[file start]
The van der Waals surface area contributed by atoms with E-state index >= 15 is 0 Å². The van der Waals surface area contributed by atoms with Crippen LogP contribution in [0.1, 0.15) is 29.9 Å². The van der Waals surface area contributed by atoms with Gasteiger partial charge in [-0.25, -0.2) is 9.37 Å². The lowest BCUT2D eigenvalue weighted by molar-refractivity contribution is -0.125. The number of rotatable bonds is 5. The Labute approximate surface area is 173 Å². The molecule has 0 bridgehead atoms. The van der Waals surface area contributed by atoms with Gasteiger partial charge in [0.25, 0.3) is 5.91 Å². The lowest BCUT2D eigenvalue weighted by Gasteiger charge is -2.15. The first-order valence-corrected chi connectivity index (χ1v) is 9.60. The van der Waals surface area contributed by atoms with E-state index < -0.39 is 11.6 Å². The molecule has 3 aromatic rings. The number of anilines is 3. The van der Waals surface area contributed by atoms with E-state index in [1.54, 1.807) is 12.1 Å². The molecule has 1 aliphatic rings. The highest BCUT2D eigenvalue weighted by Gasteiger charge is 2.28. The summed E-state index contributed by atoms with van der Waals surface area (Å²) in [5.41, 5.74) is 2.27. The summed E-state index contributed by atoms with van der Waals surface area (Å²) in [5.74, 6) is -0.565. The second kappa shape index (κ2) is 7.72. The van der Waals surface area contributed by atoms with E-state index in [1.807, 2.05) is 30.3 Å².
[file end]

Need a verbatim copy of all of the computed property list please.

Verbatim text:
The van der Waals surface area contributed by atoms with E-state index >= 15 is 0 Å². The van der Waals surface area contributed by atoms with Crippen LogP contribution in [0.1, 0.15) is 29.9 Å². The van der Waals surface area contributed by atoms with Gasteiger partial charge in [-0.25, -0.2) is 9.37 Å². The lowest BCUT2D eigenvalue weighted by molar-refractivity contribution is -0.125. The number of rotatable bonds is 5. The Labute approximate surface area is 173 Å². The molecule has 0 bridgehead atoms. The van der Waals surface area contributed by atoms with Gasteiger partial charge in [0.25, 0.3) is 5.91 Å². The lowest BCUT2D eigenvalue weighted by Gasteiger charge is -2.15. The first-order valence-corrected chi connectivity index (χ1v) is 9.60. The van der Waals surface area contributed by atoms with E-state index < -0.39 is 11.6 Å². The molecule has 3 aromatic rings. The number of anilines is 3. The van der Waals surface area contributed by atoms with E-state index in [1.54, 1.807) is 12.1 Å². The molecule has 1 aliphatic rings. The highest BCUT2D eigenvalue weighted by Gasteiger charge is 2.28. The summed E-state index contributed by atoms with van der Waals surface area (Å²) in [5.41, 5.74) is 2.27. The summed E-state index contributed by atoms with van der Waals surface area (Å²) in [5.74, 6) is -0.565. The second kappa shape index (κ2) is 7.72. The van der Waals surface area contributed by atoms with E-state index in [1.807, 2.05) is 30.3 Å².